I’m a huge fan of the original epic poem Beowulf and all its different translations (and trust me there have been several and the translators have all put their own stamp on the material), so I was delighted to hear that one of my favorite filmmakers Robert Zemeckis had decided to tackle the material for a modern spin on an age old legend. You have to get just a little excited when you hear that the man behind Who Framed Roger Rabbit? and the Back to the Future trilogy and the recent The Polar Express decides that his next project is going to be Beowulf (when the live action version Beowulf amp; Grendal had just been released a few years earlier).
Zemeckis just didn’t stop there.
He also brought along famed author Neil Gaiman who redefined Batman, Daredevil, and Sandman, among others, in the comic book medium and who in fact was making a niche of his own in novels with Stardust, Coroline, and Fragile Things, among others (the previous two made into films of their own). Zemeckis plucked Gaiman along just after the success of his previous screenplay for Mirror Mask and the two have crafted a unique perspective on the legend and myth that is Beowulf.
Although Gaiman (with screenwriter Roger Avary) took many liberties with the source material, Beowulf is now a complete and cohesive myth of a true warrior who is seduced by the dark side in exchange for fame that eventually leads to his downfall. In this film Beowulf becomes a hero when he and his band of warriors save Hrothgar’s village from Grendal, a hideously deformed offspring from the local water demon. When Grendal’s mother seeks revenge for the death of her son, Beowulf finds himself seduced by the water demon in exchange for his own kingdom and untold fame in which his exploits will become the thing of legends.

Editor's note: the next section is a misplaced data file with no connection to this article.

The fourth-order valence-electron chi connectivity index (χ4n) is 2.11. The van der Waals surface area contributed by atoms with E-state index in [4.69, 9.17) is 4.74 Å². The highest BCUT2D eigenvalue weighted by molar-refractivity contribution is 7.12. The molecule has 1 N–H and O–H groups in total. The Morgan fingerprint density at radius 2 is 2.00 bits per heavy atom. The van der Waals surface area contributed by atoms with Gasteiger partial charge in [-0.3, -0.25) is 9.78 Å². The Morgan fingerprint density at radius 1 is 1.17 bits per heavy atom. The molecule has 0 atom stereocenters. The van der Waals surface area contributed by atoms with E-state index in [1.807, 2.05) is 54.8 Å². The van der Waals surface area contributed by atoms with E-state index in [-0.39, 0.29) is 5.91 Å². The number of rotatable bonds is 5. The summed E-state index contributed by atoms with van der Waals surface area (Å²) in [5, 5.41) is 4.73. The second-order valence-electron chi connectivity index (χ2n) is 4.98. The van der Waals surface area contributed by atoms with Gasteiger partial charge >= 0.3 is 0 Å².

Making a deal with the devil, Beowulf soon realizes his folly but it is too late to go back. Years later once he has everything that the demon promised him, he finds himself a hollow remembrance of what he once was but the sudden appearance of a dragon provides the catalyst from which Beowulf might finally redeem himself before he dies.
Zemeckis’ vision of the film is epic in scope from the battle sequences to the violence to the sheer brutality of war and the times in which the characters live. This is made even more evident from the Digital 3-D technology used in the film from start to finish (something only glimpsed at in the latest Harry Potter film in which the final twenty minutes were screened in 3-D on Imax screens). Zemeckis has gone a step closer to reaching perfection in terms of his motion capture animation style, which he used in The Polar Express. Although this film could’ve been done in live action, the animated style lends itself to a more mythic pathos that can be enjoyed for years to come (as is with the tradition of most of Walt Disney’s original animated classics).
One of the other bold choices on Zemeckis’ part is that this film is PG-13 and not for the young children as there are many adult themes and images and violent images throughout. The film is not playing down to children but is made to be enjoyed by older audiences as well that can appreciate the scope to which this film is trying to play. This is an asset to the film that I believe should allow the film to cross over to all audiences.